From: "Chainani, Edward Torres" <echaina2**At_Symbol_Here**ILLINOIS.EDU>
Subject: Re: [DCHAS-L] Grassroots lab safety examples?
Date: Tue, 10 Oct 2017 20:13:28 +0000
Reply-To: ACS Division of Chemical Health and Safety <DCHAS-L**At_Symbol_Here**PRINCETON.EDU>
Message-ID: 3007C787-77E4-4838-87C6-1CDA630E87FF**At_Symbol_Here**
In-Reply-To <7CF7175D-5665-48F8-BDDC-2DE2ACC00633**At_Symbol_Here**>

What about this substitution of a hazard:  Use of commercially-available stabilized formulation of sulfuric acid and hydrogen peroxide, instead of concocting "piranha solution" from scratch, resulting in fewer reports of "out-of-control" piranha baths.  Cleanroom researchers adopted the substitute after it was introduced to them.


Edward Chainani, Ph.D.
Safety Engineer
College of Engineering Office of Safety
University of Illinois Urbana-Champaign
1308 W Green St
Urbana, IL 61801
Phone: (217)244-5594
Email: echaina2**At_Symbol_Here**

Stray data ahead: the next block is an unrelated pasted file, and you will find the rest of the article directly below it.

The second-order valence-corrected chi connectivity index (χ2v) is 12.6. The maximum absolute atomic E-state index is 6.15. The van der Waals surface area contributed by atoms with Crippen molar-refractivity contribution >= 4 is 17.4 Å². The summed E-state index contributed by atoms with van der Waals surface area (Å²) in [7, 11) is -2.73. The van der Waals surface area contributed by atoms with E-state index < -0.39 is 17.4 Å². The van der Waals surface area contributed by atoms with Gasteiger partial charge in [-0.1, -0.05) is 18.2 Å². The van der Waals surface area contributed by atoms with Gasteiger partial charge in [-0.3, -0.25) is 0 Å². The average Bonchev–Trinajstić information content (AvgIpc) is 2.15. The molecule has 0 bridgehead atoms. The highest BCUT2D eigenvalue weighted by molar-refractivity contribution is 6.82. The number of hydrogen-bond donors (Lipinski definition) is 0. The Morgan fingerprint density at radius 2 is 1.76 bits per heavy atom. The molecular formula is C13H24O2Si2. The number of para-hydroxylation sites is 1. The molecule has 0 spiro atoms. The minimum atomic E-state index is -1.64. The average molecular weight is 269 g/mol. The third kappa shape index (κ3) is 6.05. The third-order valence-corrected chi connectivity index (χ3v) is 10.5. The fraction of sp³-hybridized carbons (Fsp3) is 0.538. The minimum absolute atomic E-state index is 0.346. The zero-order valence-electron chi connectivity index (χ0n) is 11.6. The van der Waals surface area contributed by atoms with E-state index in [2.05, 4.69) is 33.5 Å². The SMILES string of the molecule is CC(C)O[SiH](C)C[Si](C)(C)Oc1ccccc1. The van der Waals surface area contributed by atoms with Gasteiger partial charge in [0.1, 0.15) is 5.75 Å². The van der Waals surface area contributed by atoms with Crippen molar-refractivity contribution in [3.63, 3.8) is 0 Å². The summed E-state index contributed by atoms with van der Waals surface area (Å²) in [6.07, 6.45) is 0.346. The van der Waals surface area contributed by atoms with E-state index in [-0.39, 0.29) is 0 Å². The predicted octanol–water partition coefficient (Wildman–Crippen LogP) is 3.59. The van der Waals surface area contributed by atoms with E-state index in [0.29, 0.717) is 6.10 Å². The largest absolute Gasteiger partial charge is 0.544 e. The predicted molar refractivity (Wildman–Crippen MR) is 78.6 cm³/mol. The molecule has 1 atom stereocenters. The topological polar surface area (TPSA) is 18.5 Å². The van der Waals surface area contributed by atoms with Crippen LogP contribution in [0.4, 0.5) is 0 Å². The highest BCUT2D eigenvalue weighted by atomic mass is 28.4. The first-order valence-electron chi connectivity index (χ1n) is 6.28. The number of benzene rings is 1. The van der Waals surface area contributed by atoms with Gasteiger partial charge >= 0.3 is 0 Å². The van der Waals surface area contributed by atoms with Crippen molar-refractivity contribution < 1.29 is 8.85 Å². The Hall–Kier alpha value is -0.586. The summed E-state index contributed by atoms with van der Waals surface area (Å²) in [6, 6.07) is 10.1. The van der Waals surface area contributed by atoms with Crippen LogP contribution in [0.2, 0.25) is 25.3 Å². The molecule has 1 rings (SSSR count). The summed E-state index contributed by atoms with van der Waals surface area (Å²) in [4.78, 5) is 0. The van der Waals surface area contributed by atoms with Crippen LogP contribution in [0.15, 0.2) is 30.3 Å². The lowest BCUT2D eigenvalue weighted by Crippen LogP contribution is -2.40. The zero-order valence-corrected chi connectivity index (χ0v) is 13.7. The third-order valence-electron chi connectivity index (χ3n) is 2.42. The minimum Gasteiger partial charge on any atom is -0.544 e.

On Oct 10, 2017, at 2:49 PM, Stuart, Ralph <Ralph.Stuart**At_Symbol_Here**KEENE.EDU> wrote:

In a conversation with a colleague today, I was thinking of examples of lab situations in which lab workers "naturally" (i.e. without prompting from EHS offices) developed alternatives to the use of risky chemicals. Examples I came up with included the decrease of the routine use of benzene and Chromerge to wash glassware; and the development of nitric acid based microwave systems to replace boiling perchloric acid baths.

I wonder if there are other examples of such natural transitions that others on DCHAS-L can identify?

Thanks for any help with this.

- Ralph

Ralph Stuart, CIH, CCHO
Environmental Safety Manager
Keene State College
603 358-2859


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